PILLAI: Congress must pass substantial voter-by-mail law


Column: Unboxed

Preanka Pillai is a Rutgers Business School first-year majoring in marketing and business analytics and information technology. Her column, "Unboxed," runs on alternate Thursdays.
Preanka Pillai is a Rutgers Business School first-year majoring in marketing and business analytics and information technology. Her column, "Unboxed," runs on alternate Thursdays.

As the coronavirus disease (COVID-19) pandemic spreads and states continue to issue stay-at-home orders, the state of the 2020 United States presidential election remains unclear. 

Puerto Rico and some states have delayed their presidential primaries, but these temporary fixes will not solve the nationwide voting issue if the pandemic persists for several months. Now more than ever, it is crucial that vote-by-mail laws are expanded to allow all citizens across the United States to cast absentee ballots with the guarantee that their votes will be counted. 

As of now, five states hold elections exclusively by mail and Washington D.C., as well as 28 other states, do not require excuses for citizens to vote by mail. Not only do universal and no-excuse absentee voting offer a convenient method for voters to submit their ballots at their leisure, but it also benefits certain communities of color who take advantage of this opportunity. 

For example, 45 percent of Hispanics and 52 percent of Asians voted by mail or in person before election day in 2018, and these two groups were more likely to vote early or by mail than voters of other ethnic groups. 

If elections are merely postponed or continue to occur in person, the coronavirus outbreak will pose a threat to poll workers and voters alike. While it is common knowledge that in-person elections are a health risk, many legislators have yet to take action. Their reluctance to tackle this issue may stem from the fact that widespread absentee voting would require more elections personnel, printed paper ballots, scanners and security measures, costing up to $1.4 billion

Sen. Amy Klobuchar (D-Minn.) and Sen. Chris Coons (D-Del.) have a solution: Integrate the Natural Disaster and Emergency Ballot Act of 2020 into Congress’ overall coronavirus relief package. The bill would provide funding to institute a larger vote-by-mail system, train poll workers and count all ballots, whether they are submitted before or on election day. 

There will always be naysayers who suggest that absentee voting costs too much, encourages voter fraud and leads to some other outcome on the laundry list of excuses that those who oppose wider vote-by-mail laws have reiterated for years. If there is one positive outcome of this devastating pandemic, maybe it will be a mandate that makes mail-in ballots accessible for all voters in the years to come.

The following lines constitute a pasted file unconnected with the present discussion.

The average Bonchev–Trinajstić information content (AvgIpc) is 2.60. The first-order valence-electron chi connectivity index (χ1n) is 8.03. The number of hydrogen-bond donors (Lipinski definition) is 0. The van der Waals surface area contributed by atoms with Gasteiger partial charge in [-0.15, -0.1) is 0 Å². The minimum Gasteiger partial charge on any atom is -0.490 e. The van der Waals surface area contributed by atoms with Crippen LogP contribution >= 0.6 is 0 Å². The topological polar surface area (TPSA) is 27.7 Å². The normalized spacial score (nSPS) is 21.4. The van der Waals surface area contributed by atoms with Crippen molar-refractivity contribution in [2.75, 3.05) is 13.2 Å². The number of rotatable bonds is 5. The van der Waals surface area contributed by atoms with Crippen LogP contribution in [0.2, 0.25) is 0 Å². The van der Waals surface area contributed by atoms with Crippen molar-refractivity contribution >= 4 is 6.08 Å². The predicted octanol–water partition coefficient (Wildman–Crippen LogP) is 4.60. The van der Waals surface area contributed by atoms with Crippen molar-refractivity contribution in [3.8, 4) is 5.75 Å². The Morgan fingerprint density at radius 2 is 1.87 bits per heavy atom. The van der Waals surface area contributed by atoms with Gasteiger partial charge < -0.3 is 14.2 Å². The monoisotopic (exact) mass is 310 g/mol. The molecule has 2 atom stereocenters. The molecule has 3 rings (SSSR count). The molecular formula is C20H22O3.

I am no stranger to the upheaval that occurs when new vote-by-mail legislation is established. When I was an intern at my local county clerk’s office from 2018-19, I witnessed the passage of a law from Gov. Phil Murphy (D-N.J.) that allowed voters to either request mail-in ballots for a single election or all future elections until they opted out via writing. 

The law modified precedent because New Jersey voters could previously receive mail-in ballots for all elections in one calendar year. The new legislation also indicated that all citizens who voted by mail in the 2016 general election would automatically receive mail-in ballots for the 2018 general election unless they sent opt-out messages to their respective county clerks. 

As soon as Murphy released this information, my local county clerk’s office got to work. The office issued press releases to the entire county to inform residents about the changes, and I compiled a spreadsheet of local newspapers’ contacts so we could publish letters to the editor on various news outlets. While the County Clerk’s Office posted updates on social media, I edited a print elections guidebook to spread the news to senior voters. 

I cut out newspaper articles that mentioned the County Clerk’s efforts, slid the cutouts into plastic sleeves and organized the sheets into a press clippings binder that was becoming thicker than a phone book. I also accidentally yanked out too much wite-out tape from the tape dispenser and left it tangled on my desk in frustration, but that is beside the point. 

My internship at the County Clerk’s Office showed me how dedicated my local government officials were in ensuring transparent and fair elections. Lawmakers at the federal level may bemoan the unattractive price tag of extensive vote-by-mail measures, but government employees at the state and local level — who do not possess the same fame and national platform — are working hard to make greater voter turnout a reality. 

It is now time for Congress to do its part and allocate funding and resources for a nationwide vote-by-mail initiative within the coronavirus relief package. 

Preanka Pillai is a Rutgers Business School first-year majoring in marketing and business analytics and information technology. Her column, "Unboxed," runs on alternate Thursdays.

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